Umpires: I Robinson (Zim) and R S Dunne (NZ).

West Indies win at last, page 21

ENGLAND'S RECENT RECORD IN FIRST TESTS

In the last 10 years England have never come back to win a series after losing the First Test. However, they have gone on to win the series when victors in the opening Test.

AUSTRALIA 1986-87

First Test (Brisbane): England 456 & 77-3; Australia 248 & 282

England won by seven wickets

England won series 2-1

PAKISTAN 1987-88

First Test (Lahore): England 175 & 130; Pakistan 392

Pakistan won by an innings and 87 runs

England lost series 1-0

NEW ZEALAND 1987-88

First Test (Christchurch): England 319 & 152; New Zealand 168 & 130-4

Match drawn

Series drawn

WEST INDIES 1989-90

First Test (Kingston, Jamaica): West Indies 164 & 240; England 364 & 41-1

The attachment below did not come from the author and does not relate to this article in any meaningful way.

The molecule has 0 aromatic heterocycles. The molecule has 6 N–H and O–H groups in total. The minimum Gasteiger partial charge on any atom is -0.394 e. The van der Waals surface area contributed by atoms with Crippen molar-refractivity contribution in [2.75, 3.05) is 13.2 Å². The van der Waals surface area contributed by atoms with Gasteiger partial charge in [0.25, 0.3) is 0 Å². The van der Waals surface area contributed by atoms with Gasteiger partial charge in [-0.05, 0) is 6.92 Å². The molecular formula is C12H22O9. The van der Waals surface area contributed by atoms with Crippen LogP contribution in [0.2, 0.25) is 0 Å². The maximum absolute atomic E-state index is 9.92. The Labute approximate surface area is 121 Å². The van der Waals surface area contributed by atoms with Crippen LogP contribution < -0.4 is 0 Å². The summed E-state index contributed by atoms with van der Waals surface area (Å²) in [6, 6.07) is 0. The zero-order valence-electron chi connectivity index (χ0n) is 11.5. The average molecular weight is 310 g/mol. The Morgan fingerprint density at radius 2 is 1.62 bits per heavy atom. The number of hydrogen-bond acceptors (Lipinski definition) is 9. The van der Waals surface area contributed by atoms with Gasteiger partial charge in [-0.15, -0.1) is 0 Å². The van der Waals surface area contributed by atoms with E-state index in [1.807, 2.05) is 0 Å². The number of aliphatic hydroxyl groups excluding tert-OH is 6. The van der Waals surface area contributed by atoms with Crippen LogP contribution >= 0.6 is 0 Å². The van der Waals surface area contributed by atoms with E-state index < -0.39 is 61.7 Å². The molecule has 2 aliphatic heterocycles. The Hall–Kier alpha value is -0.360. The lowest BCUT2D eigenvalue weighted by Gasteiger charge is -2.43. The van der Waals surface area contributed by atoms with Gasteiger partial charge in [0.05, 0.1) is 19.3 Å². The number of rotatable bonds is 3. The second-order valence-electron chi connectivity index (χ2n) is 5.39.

England won by nine wickets

England lost series 2-1

AUSTRALIA 1990-91

First Test (Brisbane): England 194 & 114; Australia 152 & 157-0

England lost by ten wickets

England lost series 3-0

NEW ZEALAND 1991-92

First Test (Christchurch): England 580; New Zealand 312 & 264

England won by an innings and four runs

England won series 2-0

INDIA 1992-93

First Test (Calcutta): India 371 & 82-2; England 163 & 286

India won by eight wickets

England lost series 3-0

SRI LANKA 1992-93

Only Test (Colombo): England 380 & 228; Sri Lanka 469 & 142-5

Sri Lanka won by five wickets

WEST INDIES 1993-94

First Test (Kingston, Jamaica): England 234 & 267; West Indies 407 & 95-2

West Indies won by eight wickets

England lost series 3-1

AUSTRALIA 1994-95

First Test (Brisbane): Australia 426 & 248-8 dec; England 167 & 323

Australia won by 184 runs

England lost series 3-1

SOUTH AFRICA 1995-96

First Test (Verwoerdburg): England 381-9; South Africa did not bat

Match drawn

England lost series 1-0